Cooking with ginger dates back to ancient times — and for good reason. It’s packed with flavor and health benefits. Ginger is best known for bringing a lot of flavor and heat and is most commonly used in Asian cooking.
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Oh, ginger. It’s zingy, aromatic, and flavorful. But one of the first things to know about ginger is that it’s harvested from the root of its plant, and that’s why you’ll hear it referred to as ginger root. Ginger resembles cork, but the appearance is where their similarities end. Ginger is flavorful — cork, not so much.
If you’re bored with other spices in your cooking, ginger can take care of that and wake up your taste buds quickly. The scientific name for ginger is zingiber officinale. “Zingiber” comes from the Sanskrit word singabera — which means spice, and ginger packs a lot of it. However, ginger isn’t spicy in the typical hot sauce kind of way. It’s more of a bite, sometimes described as peppery and zesty.
While young ginger is sweeter, more mature ginger hits you with that spice, and this is what you typically find in grocery stores. If you want the sweet stuff, head to the Asian markets near you.
Looks hard and stocky, sort of like a cork. Even though it’s rough and tough on the outside, it can easily be grated and chopped. It’s even a bit juicy. You can use it to flavor sauces, soups, and even meat marinades. Some people add it to smoothies and other beverages for extra health benefits.
Powdered ginger is found in the spice aisle. You can use it to season just about anything; meat, rice, and more. It can be a substitute for fresh ginger on hand, just use less of it.
What comes with your sushi, and that’s because it helps cleanse your palate. It’s bright pink and easy to chew. But it’s also added to other dishes such as stir-frys and tacos.
The whole root comes in its original shape, but of course, it’s dried out and can be ground as needed to season your food or revitalize it. You can also buy dried ginger root that’s cracked into pieces, which is great for making ginger tea.
It looks like pink, hard candies rolled in sugar (sometimes called crystallized ginger). Because it’s cooked in sugar water, it has less bite and more sweetness. People often eat candied ginger as a treat or to reduce nausea and vomiting.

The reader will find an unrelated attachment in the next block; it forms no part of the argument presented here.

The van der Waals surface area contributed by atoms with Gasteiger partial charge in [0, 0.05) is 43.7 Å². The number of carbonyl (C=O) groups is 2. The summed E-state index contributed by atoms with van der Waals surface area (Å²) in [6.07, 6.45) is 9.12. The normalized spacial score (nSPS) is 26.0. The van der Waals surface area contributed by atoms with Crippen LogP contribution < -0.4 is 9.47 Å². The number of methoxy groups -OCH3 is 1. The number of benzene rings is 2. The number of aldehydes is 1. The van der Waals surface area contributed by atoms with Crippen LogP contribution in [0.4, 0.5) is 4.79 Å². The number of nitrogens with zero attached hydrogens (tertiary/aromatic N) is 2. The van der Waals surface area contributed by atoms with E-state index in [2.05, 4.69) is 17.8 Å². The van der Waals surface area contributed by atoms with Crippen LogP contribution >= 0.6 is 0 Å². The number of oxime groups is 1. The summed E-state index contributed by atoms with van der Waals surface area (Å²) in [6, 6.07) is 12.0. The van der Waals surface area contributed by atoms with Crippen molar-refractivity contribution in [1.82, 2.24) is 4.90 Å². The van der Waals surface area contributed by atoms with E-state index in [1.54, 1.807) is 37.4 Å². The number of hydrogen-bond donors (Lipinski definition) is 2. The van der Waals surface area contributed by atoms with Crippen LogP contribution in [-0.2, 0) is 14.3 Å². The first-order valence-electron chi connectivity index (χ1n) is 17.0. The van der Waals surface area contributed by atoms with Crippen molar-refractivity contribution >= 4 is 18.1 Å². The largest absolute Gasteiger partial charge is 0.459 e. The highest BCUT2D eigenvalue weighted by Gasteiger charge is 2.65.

Usually comes in a jar where it’s preserved in a sugar- and salt-based liquid mixture. It’s often added to salads and used in dishes where you don’t apply heat.
When is ginger in season?
Most ginger sold in the United States comes from Hawaii and its peak season is April through August . However, in California, the peak season starts in August and runs through the fall.
How do I select ginger?
When selecting fresh ginger root, look for firm pieces that have a slight shine on the skin. The skin should also be smooth; wrinkles are a sign it’s going bad. You want pieces that are weighty for their size. But despite feeling firm and heavy, the skin should be easily scratchable.
What’s the best way to store it?
The best way to store ginger is in a resealable bag (push the air out) in your crisper drawer. It should last about a month. You can also freeze it to get a couple more months out of it. Where you store depends on how quickly you plan to use it.
How to cook with ginger
First, use a regular ol’ vegetable peeler to peel ginger. If it’s a smaller piece, you should also be able to scrape the skin off with a paring knife easily. A spoon will also work.
Once the ginger is peeled, you can grate it (whip out the cheese grater), mince it (cut into small pieces), or slice it. Also worth noting: you can puree ginger with other ingredients when making sauces and marinades. It helps to cut into chunks first.
To make tea, steep the fresh ginger root first by adding slices to boiling water (about a tablespoon per cup of water, but adjust based on your personal taste).